European intervention broke the power of the Sulu sultanate. Following the imposition of American colonial ruler in 1899, the sultanates of Sulu and Mindanao were brought under the administration of Manila.
See Insurgent Groups and Terrorists
Americans in Mindanao
The Americans arrived in Mindanao in 1898 and were able to subdue the island within a few years with the last major battle fought in Cotabato in 1905. An uneasy peace prevailed after that. The Americans urged people from other parts of the Philippines to move to Mindanao but at time few took up the offer.
When Spain ceded the Philippines to the United States in 1898, General John Pershing was put in charge of the “pacification campaign” to put down rebel movements. It was during this period that Muslim “juramentados”—men who attack American with a sword—were born (see Below). One Philippines professor told the New York Times, “They were considered the original suicide bombers because they won’t hesitate to die as long as they could kill the enemy.”
In 1907 more than a thousand Muslims were killed in what some historians have described as a massacre. More attacks followed and more Muslims died. Many Muslims in southern Philippines are aware of these deaths and feel they have not been avenged and the United States has not paid for them.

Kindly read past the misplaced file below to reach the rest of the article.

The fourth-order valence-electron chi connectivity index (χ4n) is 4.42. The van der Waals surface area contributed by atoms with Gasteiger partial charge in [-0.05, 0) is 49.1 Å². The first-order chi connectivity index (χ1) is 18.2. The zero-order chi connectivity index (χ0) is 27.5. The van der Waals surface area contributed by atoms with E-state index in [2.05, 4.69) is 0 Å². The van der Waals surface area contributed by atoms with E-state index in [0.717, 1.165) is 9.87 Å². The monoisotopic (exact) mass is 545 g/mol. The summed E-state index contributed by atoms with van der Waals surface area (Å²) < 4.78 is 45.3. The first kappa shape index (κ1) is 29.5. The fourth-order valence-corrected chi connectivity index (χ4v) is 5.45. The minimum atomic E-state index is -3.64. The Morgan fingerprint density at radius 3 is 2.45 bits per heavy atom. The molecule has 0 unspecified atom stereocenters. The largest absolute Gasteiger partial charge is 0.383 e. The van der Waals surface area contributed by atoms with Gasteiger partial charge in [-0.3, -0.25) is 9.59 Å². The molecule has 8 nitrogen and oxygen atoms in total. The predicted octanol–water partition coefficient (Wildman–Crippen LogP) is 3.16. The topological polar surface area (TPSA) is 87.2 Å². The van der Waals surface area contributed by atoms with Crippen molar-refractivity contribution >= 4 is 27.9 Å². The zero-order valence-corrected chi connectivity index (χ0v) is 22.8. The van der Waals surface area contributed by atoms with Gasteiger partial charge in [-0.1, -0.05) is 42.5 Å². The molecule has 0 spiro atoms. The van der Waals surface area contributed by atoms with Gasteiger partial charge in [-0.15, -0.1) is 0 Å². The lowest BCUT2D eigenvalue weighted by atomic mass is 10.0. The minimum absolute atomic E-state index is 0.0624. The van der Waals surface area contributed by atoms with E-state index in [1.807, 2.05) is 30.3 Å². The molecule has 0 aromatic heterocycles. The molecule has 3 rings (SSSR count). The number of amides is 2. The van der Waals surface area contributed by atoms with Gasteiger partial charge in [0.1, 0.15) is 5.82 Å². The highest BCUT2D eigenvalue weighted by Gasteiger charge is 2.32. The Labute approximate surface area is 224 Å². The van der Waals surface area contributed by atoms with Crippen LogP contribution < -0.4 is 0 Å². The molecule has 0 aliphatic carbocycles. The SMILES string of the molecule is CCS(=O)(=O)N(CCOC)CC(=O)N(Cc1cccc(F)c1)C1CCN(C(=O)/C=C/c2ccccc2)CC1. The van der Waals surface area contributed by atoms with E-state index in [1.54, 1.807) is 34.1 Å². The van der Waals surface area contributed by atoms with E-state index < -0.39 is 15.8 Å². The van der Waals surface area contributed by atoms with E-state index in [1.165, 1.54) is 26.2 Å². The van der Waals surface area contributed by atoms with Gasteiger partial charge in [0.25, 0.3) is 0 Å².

In 1912, the American Cornélis De Witt Willcox wrote: “The Moros of Mindanao and Jolo would have resumed their piratical excursions to the northward, burning, killing, and carrying off slaves. If this be questioned, then let us recollect that as recently as 1897 they carried off slaves from the Visayas, a sporadic case, probably, but giving evidence that the disease of piracy is to-day merely latent. Given an opportunity, it will break out again. Under independence, the large, beautiful, and fertile island of Mindanao would be left to its own devices, would be lost to civilization. Upon this point we need have no doubt whatever. The issue of Filipino control of Mindanao was very clearly raised, when Mr. Dickinson, the late Secretary of War, visited Mindanao in August of 1910. [Source:“The Head Hunters of Northern Luzon” by Cornélis De Witt Willcox, Lieutenant-Colonel U.S. Army, Professor United States Military Academy, 1912 ]